Cal/OSHA Reveals a Draft of Its Proposed “Permanent” COVID-19 Regulation

By Andrew J. Sommer

Cal/OSHA has used up all of its “re-adoptions” of its COVID-19 Emergency Temporary Standard, so if COVID-19 regulatory requirements are to remain in effect in California into 2023, the Cal/OSHA Standards Board will need to adopt a “Permanent” COVID-19 rule. At a meeting of the Cal/OSH Standards Board last week, the Division of Occupational Safety and Health (DOSH) revealed a proposed Permanent COVID-19 rule.

Andrew J. Sommer, the Head of CMC’s Cal/OSHA Practice, was interviewed by InsideOSHA about these developments.  Here’s a link to the article with that detailed interview, and below is some additional context and background about the rulemaking.

The draft permanent rule is intended to replace the COVID-19 ETS that is set to expire at the end of 2022.  Here is a link to the agency’s draft regulatory text for the permanent rule.  The proposed permanent rule is expected to remain in effect for two years, except for the record-making and recordkeeping provisions that would remain effective for three years.

While DOSH previously indicated that the “permanent” rule would be consistent with the ETS, there are a few significant changes we have identified.  Most troubling among them, the definition of “close contact” has been made consistent with California Department of Public Health (CDPH) guidance removing the 6-foot, 15-minutes standard.  Instead, the draft defines close contact as:

sharing the same indoor airspace as a COVID-19 case for a cumulative total of 15 minutes or more over a 14-hour period during the COVID-19 case’s infection period, as defined by this section ….”

This new definition comes from CDPH guidance and is technically already part of the current COVID-19 ETS.  The current ETS provides that its definition of close contact gives way to CDPH’s where that term is “defined by regulation or order of the CDPH.” Sec. 3205(b)(1), and on June 8th, CDPH issued an “order” defining close contact as 15-minutes within the “same indoor airspace (e.g., home, clinic waiting room, airplane etc.).”  The CDPH’s June 8th Order is available here: State Public Health Officer Order of June 8, 2022.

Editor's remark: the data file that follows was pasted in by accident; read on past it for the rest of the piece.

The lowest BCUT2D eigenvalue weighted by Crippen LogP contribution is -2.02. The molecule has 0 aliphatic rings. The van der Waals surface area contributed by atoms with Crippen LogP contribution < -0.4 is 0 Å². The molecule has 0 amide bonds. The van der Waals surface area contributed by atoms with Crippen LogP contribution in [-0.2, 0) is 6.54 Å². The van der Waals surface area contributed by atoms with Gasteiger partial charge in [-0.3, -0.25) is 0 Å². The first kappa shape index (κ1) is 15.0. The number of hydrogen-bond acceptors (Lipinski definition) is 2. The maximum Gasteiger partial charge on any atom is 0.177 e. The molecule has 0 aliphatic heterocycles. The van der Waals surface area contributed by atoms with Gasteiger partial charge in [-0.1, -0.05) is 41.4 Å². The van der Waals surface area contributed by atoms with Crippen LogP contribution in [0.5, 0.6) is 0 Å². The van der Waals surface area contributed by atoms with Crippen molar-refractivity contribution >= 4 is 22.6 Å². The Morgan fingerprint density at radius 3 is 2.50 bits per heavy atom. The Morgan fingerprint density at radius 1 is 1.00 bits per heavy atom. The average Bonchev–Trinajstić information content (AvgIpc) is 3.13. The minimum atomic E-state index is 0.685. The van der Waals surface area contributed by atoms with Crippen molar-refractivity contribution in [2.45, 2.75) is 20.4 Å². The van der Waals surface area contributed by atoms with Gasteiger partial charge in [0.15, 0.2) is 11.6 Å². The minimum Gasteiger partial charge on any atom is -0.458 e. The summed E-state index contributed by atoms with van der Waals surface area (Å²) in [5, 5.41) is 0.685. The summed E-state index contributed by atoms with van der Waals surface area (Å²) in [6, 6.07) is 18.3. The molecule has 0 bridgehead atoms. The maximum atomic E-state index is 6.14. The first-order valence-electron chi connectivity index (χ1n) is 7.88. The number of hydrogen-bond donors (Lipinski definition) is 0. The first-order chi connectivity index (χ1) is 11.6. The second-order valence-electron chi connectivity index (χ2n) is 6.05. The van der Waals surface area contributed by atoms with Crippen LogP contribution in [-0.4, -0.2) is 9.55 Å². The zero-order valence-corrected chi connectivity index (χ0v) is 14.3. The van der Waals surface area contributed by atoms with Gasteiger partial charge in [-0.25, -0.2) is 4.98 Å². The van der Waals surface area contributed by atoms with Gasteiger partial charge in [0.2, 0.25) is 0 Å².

Cal/OSHA’s proposed permanent rule otherwise scales back the COVID-19 Prevention Program requirements, removing the enumerated elements to be incorporated into the employer’s program document.  Instead, under the current proposed rule, the employer’s written program need only include its “COVID-19 procedures.”

The proposed rule also drops the specific training topics required per the ETS.  Instead, the proposed permanent rule dictates that employees “shall receive training regarding COVID-19” consistent with the Injury and Illness Prevention Program training requirements.

Like the ETS, the proposed rule provides a standard for the exclusion of COVID-19 cases, while deferring to CDPH guidance on the exclusion of individuals who experience a close contact.  Notably, however, the proposed permanent rule does not require exclusion pay, which is currently available under the state’s 2022 COVID-19 Supplemental Paid Sick Leave law.

As we have done throughout the pandemic, we are organizing an employer and trade group coalition to work on Cal/OSHA’s Permanent COVID-19 regulation – submitting written comments in advance of the public hearing, which has not yet been scheduled, participating in the public hearing(s), and hopefully serving on the Advisory Committee to the agency about this rule, as we have done throughout the emergency rulemaking phase.  Contact Andrew Sommer if your organization may be interested in participating in this fee-based coalition to push Cal/OSHA to adopt the most reasonable version of a COVID-19 rule possible.

Leave a Reply